Vodafone Group reported an increase in revenue for the six month period ending Sept. 30, although problems in Japan continued to inhibit the company's growth, the company announced Tuesday.
Total revenue for the group was £18.3 billion, up from £16.7 billion in the same period last year. Revenue from mobile telecommunications accounted for £17.7 billion, up from £16.3 billion during the same period last year.
Profit for the period was £2.82 billion, down from £3.68 billion a year earlier, the company said.
Vodafone added 10 million subscribers over the six months, compared with 7.4 million new customers added last year. The operator now has a total of 171 million customers on its networks.
Vodafone registered 2.7 million 3G (third generation) devices during the period, including 188,000 data cards. The operator counts 4.9 million 3G devices in total, with the vast majority of those, 4.5 million, being consumer devices.
Revenue from 3G services is beginning to make an impact on the operator. During the month of September, 3G generated 7 percent of Vodafone's group services revenue, up from 3 percent at the same time last year.
Growing 3G revenue is key for Vodafone and all mobile operators as they work to pay off 3G investments and offset the pressure of competition. "One thing that is clear is that revenue per minute and per meg is coming down and we have to reduce costs faster than the rate at which prices are coming down," said Arun Sarin, Vodafone's chief executive, during an earnings conference call on Tuesday morning. 3G networks themselves can help decrease costs because they are more efficient than previous networks.
Vodafone Japan continues to be a drag on the group. Service revenue for Vodafone Japan decreased by 5 percent, although overall revenue there decreased by just 0.4 percent due to an increase in equipment revenue.
Vodafone continued to lose high-value customers in Japan because it lacks a competitive 3G offering in the market, it said. Competition there is only likely to increase after the government recently awarded two new spectrum licenses for mobile services expected to reach the market late next year. Also, the introduction of number portability should contribute to a further reduction of margins next year. Still, Sarin said business will look up in Japan in 2007 as Vodafone continues to build out its 3G network.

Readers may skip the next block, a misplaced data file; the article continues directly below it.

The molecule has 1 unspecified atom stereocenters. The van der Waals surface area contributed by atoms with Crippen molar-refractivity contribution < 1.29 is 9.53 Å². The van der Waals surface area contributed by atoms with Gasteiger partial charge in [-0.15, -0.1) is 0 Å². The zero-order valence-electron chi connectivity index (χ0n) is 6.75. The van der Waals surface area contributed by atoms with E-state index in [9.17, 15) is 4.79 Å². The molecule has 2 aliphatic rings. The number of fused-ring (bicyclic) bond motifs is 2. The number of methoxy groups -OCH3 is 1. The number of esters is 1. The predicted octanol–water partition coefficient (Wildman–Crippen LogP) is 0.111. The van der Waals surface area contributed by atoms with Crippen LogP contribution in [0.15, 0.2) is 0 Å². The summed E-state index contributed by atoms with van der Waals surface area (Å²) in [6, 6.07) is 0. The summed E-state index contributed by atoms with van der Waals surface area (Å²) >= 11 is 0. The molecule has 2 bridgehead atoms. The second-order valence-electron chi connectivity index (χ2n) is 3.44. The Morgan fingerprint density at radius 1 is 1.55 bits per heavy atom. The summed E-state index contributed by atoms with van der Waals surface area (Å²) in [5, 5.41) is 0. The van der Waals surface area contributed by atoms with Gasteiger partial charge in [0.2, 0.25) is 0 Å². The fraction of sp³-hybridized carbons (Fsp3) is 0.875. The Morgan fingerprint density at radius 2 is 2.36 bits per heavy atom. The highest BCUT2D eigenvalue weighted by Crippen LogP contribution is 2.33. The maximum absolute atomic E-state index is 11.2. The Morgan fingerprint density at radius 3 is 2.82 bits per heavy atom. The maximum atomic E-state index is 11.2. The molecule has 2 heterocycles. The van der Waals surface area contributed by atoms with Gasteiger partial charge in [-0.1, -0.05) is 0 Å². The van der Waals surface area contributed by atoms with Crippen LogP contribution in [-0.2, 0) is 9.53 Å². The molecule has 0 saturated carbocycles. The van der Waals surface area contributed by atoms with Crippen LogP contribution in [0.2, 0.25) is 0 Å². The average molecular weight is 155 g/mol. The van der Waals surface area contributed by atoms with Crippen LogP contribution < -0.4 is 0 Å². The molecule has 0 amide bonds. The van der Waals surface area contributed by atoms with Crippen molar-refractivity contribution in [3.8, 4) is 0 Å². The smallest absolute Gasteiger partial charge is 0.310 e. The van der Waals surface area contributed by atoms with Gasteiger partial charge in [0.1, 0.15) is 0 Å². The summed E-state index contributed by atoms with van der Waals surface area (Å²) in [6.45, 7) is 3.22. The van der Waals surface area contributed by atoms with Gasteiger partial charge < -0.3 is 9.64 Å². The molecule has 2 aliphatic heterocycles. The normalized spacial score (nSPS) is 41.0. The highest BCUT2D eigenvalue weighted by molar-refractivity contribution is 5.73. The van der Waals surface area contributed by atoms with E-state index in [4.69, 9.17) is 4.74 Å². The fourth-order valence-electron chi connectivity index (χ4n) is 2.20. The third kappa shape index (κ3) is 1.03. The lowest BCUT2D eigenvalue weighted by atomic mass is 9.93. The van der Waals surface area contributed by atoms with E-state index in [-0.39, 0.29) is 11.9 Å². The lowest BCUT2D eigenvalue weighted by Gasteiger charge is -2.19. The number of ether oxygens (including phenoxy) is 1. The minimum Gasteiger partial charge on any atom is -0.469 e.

While the business in Japan negatively affects the overall group, Vodafone Japan accounts for less than 10 percent of the economic value of Vodafone Group, Sarin said. Plus, the potential in the medium term makes this recent short-term "pain" worth it, he said.
The revenue expectation for Vodafone over the next two years is relatively flat. In 2006, Vodafone expects mobile revenue growth from 6 percent to 9 percent but overall growing penetration means that the increase in revenue in 2007 is likely to fall short of the increases in 2006.
Vodafone will continue to invest in building out 3G networks, expecting to extend 3G to 65 percent of its existing coverage area by the end of March 2007. Next summer, the operator will begin rolling out the higher speed HSDPA networks.
Sarin also said that Vodafone continues to look for acquisitions, particularly in high growth markets in Europe, Asia and Africa. This year, Vodafone bought shares of operators in Czech Republic, Romania, India and South Africa.